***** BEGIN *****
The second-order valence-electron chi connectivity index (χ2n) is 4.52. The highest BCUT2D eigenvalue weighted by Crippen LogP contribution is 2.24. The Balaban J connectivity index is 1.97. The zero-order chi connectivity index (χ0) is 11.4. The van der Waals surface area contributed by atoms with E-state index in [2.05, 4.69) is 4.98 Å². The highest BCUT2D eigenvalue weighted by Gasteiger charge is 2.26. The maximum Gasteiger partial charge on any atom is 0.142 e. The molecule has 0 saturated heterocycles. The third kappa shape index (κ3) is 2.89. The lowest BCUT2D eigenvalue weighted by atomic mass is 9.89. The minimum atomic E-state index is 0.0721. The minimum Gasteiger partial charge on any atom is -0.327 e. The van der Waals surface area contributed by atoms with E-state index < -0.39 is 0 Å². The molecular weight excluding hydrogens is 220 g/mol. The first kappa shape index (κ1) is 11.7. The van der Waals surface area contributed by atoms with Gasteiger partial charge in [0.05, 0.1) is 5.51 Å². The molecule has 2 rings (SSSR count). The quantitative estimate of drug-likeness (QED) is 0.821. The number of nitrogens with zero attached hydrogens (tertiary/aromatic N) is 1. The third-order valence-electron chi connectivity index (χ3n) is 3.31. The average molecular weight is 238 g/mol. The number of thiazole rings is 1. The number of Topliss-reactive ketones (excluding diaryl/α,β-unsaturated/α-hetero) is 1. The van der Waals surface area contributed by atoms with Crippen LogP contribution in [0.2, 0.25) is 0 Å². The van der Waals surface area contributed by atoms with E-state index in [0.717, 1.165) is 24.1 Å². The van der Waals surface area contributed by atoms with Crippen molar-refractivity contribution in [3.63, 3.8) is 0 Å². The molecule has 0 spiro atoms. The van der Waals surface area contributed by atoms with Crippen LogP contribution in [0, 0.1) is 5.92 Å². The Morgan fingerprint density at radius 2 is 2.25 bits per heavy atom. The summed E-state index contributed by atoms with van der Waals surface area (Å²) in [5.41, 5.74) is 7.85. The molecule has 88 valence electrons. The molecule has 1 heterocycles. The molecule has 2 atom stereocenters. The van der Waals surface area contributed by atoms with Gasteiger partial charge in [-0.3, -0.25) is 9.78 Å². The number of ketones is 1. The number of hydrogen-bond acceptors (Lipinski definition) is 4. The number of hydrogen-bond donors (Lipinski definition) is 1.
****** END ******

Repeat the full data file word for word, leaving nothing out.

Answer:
The second-order valence-electron chi connectivity index (χ2n) is 4.52. The highest BCUT2D eigenvalue weighted by Crippen LogP contribution is 2.24. The Balaban J connectivity index is 1.97. The zero-order chi connectivity index (χ0) is 11.4. The van der Waals surface area contributed by atoms with E-state index in [2.05, 4.69) is 4.98 Å². The highest BCUT2D eigenvalue weighted by Gasteiger charge is 2.26. The maximum Gasteiger partial charge on any atom is 0.142 e. The molecule has 0 saturated heterocycles. The third kappa shape index (κ3) is 2.89. The lowest BCUT2D eigenvalue weighted by atomic mass is 9.89. The minimum atomic E-state index is 0.0721. The minimum Gasteiger partial charge on any atom is -0.327 e. The van der Waals surface area contributed by atoms with E-state index < -0.39 is 0 Å². The molecular weight excluding hydrogens is 220 g/mol. The first kappa shape index (κ1) is 11.7. The van der Waals surface area contributed by atoms with Gasteiger partial charge in [0.05, 0.1) is 5.51 Å². The molecule has 2 rings (SSSR count). The quantitative estimate of drug-likeness (QED) is 0.821. The number of nitrogens with zero attached hydrogens (tertiary/aromatic N) is 1. The third-order valence-electron chi connectivity index (χ3n) is 3.31. The average molecular weight is 238 g/mol. The number of thiazole rings is 1. The number of Topliss-reactive ketones (excluding diaryl/α,β-unsaturated/α-hetero) is 1. The van der Waals surface area contributed by atoms with Crippen LogP contribution in [0.2, 0.25) is 0 Å². The van der Waals surface area contributed by atoms with E-state index in [0.717, 1.165) is 24.1 Å². The van der Waals surface area contributed by atoms with Crippen molar-refractivity contribution in [3.63, 3.8) is 0 Å². The molecule has 0 spiro atoms. The van der Waals surface area contributed by atoms with Crippen LogP contribution in [0, 0.1) is 5.92 Å². The Morgan fingerprint density at radius 2 is 2.25 bits per heavy atom. The summed E-state index contributed by atoms with van der Waals surface area (Å²) in [5.41, 5.74) is 7.85. The molecule has 88 valence electrons. The molecule has 1 heterocycles. The molecule has 2 atom stereocenters. The van der Waals surface area contributed by atoms with Gasteiger partial charge in [-0.3, -0.25) is 9.78 Å². The number of ketones is 1. The number of hydrogen-bond acceptors (Lipinski definition) is 4. The number of hydrogen-bond donors (Lipinski definition) is 1.